I am sorry to say that this state of affairs may have just got worse. Via Pharyngula I have wandered onto Higgaion, a blog written by one seriously sharp-thinking theologian who writes with the kind of clarity that can provide welcome organisation to your thoughts even when you disagree. This site is proof that 'theological sophistication' is not merely 'obfuscation so that we won't have to face the actual issues'. The author's thorough, even sweeping, understanding of the content and context of some biblical texts is beautiful to behold and provides an incredibly necessary perspective on religious issues. Consider, for example, the easy way he is able to draw on his expert knowledge if the Hebrew Bible in a minor point in this post (one of several) of Dawkins' The God Delusion:
Similarly, at the beginning of the section of chapter 2 subtitled “Monotheism,” Dawkins begins with a quotation from Gore Vidal that labels the Old Testament “a barbaric Bronze Age text.” “Barbaric” I can buy, at least for parts of the Tanakh, but Bronze Age? Only the most conservative of biblical scholars assigns any part of the Tanakh to the Bronze Age...But it was towards the end of a critique of Pastor Wiley Drake's call to imprecatory prayer that I felt my strongest reaction.
As much as the faulty exegesis noted above annoys me, I think the stakes are bigger when it comes to hermeneutics and “application.” Drake seems to think that if a biblical writer spoke in a particular manner (e.g., imprecatory prayer), that’s a divine endorsement command for Christians today to speak in like manner. ... [In] The End of Faith, [Sam] Harris seems to operate on the same supposition as Drake: that imitation is the only faithful way to respond to biblical statements. This reminds me of my own denominational heritage, with its inordinate attachment to the song “Trust and Obey”:Oh, boy, did I love that. It gets better.To which I say, “Baloney.” (That’s too mild, but I try to keep the blog family-friendly.)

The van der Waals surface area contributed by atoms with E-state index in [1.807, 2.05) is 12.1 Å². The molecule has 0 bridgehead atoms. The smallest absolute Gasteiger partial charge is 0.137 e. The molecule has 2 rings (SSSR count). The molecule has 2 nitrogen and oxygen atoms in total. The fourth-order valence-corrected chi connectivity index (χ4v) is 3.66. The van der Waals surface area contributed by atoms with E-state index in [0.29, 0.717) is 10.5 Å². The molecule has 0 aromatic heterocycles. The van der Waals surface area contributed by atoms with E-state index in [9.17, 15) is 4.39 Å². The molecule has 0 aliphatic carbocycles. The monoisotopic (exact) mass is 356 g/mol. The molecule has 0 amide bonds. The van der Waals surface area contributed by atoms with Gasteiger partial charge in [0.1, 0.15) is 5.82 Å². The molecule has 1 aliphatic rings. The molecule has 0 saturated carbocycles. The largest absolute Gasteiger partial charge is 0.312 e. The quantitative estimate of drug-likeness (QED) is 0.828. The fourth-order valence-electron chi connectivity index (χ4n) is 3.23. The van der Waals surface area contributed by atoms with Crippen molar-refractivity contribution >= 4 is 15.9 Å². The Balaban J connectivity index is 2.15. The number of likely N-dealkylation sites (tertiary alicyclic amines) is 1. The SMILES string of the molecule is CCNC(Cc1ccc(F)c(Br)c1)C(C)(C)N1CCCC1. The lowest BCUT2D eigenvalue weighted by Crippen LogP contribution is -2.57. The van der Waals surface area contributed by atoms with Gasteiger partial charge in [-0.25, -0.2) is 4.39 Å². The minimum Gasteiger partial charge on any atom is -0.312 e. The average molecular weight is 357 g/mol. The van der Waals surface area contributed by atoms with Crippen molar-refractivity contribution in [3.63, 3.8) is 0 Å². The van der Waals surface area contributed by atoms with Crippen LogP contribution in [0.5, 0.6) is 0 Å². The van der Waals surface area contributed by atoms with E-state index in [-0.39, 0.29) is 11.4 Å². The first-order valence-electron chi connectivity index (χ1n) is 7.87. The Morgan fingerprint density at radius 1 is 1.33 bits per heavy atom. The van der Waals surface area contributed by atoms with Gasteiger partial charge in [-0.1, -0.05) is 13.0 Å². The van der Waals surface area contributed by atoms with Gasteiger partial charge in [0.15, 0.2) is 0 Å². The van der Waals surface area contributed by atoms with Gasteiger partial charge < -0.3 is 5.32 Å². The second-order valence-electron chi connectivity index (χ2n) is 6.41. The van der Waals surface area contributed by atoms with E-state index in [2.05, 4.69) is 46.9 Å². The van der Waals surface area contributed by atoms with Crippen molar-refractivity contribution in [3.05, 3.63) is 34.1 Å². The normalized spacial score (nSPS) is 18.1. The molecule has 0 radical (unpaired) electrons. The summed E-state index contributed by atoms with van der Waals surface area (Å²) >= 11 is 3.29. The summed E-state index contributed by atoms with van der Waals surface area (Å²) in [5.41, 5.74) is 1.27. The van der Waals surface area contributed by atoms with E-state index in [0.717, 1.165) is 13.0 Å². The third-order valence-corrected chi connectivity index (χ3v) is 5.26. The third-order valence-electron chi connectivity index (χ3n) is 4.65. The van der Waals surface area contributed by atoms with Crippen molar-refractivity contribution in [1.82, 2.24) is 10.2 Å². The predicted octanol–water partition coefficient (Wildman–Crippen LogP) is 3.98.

Trust and obey,
for there’s no other way
to be happy in Jesus
than to trust and obey.
In sum, even if every single word of scripture was indeed dictated by God (which I don’t believe for a second, based on the bald statements of the biblical writers themselves), then it still would not be the case that the “only way” to respond faithfully to scripture is to “trust and obey.” Resistance can be a form of faithfulness, and indeed, sometimes it may be the only appropriate form of faithfulness. When the psalmists ask God to curse their enemies, we may rightly and faithfully say, “No.” When Ezra tries to break up marriages because of the ethnicities (or merely citizenship) of the husband and wife, we may rightly and faithfully say, “No.” And were we to think that God had said to us, “Go kill all your neighbors and live in their houses,” we might rightly and faithfully say, “No.”Now don't ask me why, but when I read that part, I could have screamed in triumph. Yes, yes, yes, oh, sweet reason, yes! The author can argue Biblically for this! (Go look).
Look, I'm not a theist. I think there probably isn't a God and in this I disagree with Christopher Heard, whose blog has so impressed me. But the sheer scholarship of it all -- the sheer sense -- it's beautiful. It really is.